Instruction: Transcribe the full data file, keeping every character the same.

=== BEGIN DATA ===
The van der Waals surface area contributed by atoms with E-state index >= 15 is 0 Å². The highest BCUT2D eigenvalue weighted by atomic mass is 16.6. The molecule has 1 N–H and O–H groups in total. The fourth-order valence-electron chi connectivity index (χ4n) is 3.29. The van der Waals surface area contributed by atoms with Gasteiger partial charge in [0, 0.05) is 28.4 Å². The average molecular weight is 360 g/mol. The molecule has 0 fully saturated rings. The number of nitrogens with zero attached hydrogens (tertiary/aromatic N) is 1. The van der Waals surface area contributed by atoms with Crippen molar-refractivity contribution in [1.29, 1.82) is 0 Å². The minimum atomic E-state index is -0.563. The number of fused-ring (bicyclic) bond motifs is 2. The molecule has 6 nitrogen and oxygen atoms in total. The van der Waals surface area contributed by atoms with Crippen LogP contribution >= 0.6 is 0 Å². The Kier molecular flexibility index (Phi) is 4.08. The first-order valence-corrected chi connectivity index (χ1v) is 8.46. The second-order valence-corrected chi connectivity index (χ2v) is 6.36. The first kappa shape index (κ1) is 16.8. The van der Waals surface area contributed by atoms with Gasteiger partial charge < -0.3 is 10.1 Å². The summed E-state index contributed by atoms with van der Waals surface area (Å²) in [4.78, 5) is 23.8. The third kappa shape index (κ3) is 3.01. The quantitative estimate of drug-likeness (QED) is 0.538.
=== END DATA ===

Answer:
The van der Waals surface area contributed by atoms with E-state index >= 15 is 0 Å². The highest BCUT2D eigenvalue weighted by atomic mass is 16.6. The molecule has 1 N–H and O–H groups in total. The fourth-order valence-electron chi connectivity index (χ4n) is 3.29. The van der Waals surface area contributed by atoms with Gasteiger partial charge in [0, 0.05) is 28.4 Å². The average molecular weight is 360 g/mol. The molecule has 0 fully saturated rings. The number of nitrogens with zero attached hydrogens (tertiary/aromatic N) is 1. The van der Waals surface area contributed by atoms with Crippen molar-refractivity contribution in [1.29, 1.82) is 0 Å². The minimum atomic E-state index is -0.563. The number of fused-ring (bicyclic) bond motifs is 2. The molecule has 6 nitrogen and oxygen atoms in total. The van der Waals surface area contributed by atoms with Crippen LogP contribution >= 0.6 is 0 Å². The Kier molecular flexibility index (Phi) is 4.08. The first-order valence-corrected chi connectivity index (χ1v) is 8.46. The second-order valence-corrected chi connectivity index (χ2v) is 6.36. The first kappa shape index (κ1) is 16.8. The van der Waals surface area contributed by atoms with Gasteiger partial charge < -0.3 is 10.1 Å². The summed E-state index contributed by atoms with van der Waals surface area (Å²) in [4.78, 5) is 23.8. The third kappa shape index (κ3) is 3.01. The quantitative estimate of drug-likeness (QED) is 0.538.